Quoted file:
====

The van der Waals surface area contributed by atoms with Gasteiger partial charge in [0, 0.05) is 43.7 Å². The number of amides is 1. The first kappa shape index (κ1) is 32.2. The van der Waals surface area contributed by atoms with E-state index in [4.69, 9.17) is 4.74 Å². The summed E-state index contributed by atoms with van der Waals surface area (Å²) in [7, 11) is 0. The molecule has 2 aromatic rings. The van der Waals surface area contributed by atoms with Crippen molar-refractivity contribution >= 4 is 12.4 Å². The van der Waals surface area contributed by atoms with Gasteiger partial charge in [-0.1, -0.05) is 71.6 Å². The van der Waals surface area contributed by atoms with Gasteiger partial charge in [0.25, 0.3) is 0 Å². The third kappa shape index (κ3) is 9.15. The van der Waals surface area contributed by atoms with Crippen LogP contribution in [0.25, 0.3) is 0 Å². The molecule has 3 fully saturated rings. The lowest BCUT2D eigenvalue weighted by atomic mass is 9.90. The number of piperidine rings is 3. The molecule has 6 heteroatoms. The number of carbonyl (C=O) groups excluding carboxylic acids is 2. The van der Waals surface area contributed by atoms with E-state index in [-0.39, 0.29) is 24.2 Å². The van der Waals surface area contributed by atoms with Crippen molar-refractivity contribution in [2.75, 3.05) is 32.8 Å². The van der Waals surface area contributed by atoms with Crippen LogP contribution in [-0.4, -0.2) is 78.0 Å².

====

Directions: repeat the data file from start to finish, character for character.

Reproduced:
The van der Waals surface area contributed by atoms with Gasteiger partial charge in [0, 0.05) is 43.7 Å². The number of amides is 1. The first kappa shape index (κ1) is 32.2. The van der Waals surface area contributed by atoms with E-state index in [4.69, 9.17) is 4.74 Å². The summed E-state index contributed by atoms with van der Waals surface area (Å²) in [7, 11) is 0. The molecule has 2 aromatic rings. The van der Waals surface area contributed by atoms with Crippen molar-refractivity contribution >= 4 is 12.4 Å². The van der Waals surface area contributed by atoms with Gasteiger partial charge in [-0.1, -0.05) is 71.6 Å². The van der Waals surface area contributed by atoms with Gasteiger partial charge in [0.25, 0.3) is 0 Å². The third kappa shape index (κ3) is 9.15. The van der Waals surface area contributed by atoms with Crippen LogP contribution in [0.25, 0.3) is 0 Å². The molecule has 3 fully saturated rings. The lowest BCUT2D eigenvalue weighted by atomic mass is 9.90. The number of piperidine rings is 3. The molecule has 6 heteroatoms. The number of carbonyl (C=O) groups excluding carboxylic acids is 2. The van der Waals surface area contributed by atoms with E-state index in [-0.39, 0.29) is 24.2 Å². The van der Waals surface area contributed by atoms with Crippen molar-refractivity contribution in [2.75, 3.05) is 32.8 Å². The van der Waals surface area contributed by atoms with Crippen LogP contribution in [-0.4, -0.2) is 78.0 Å².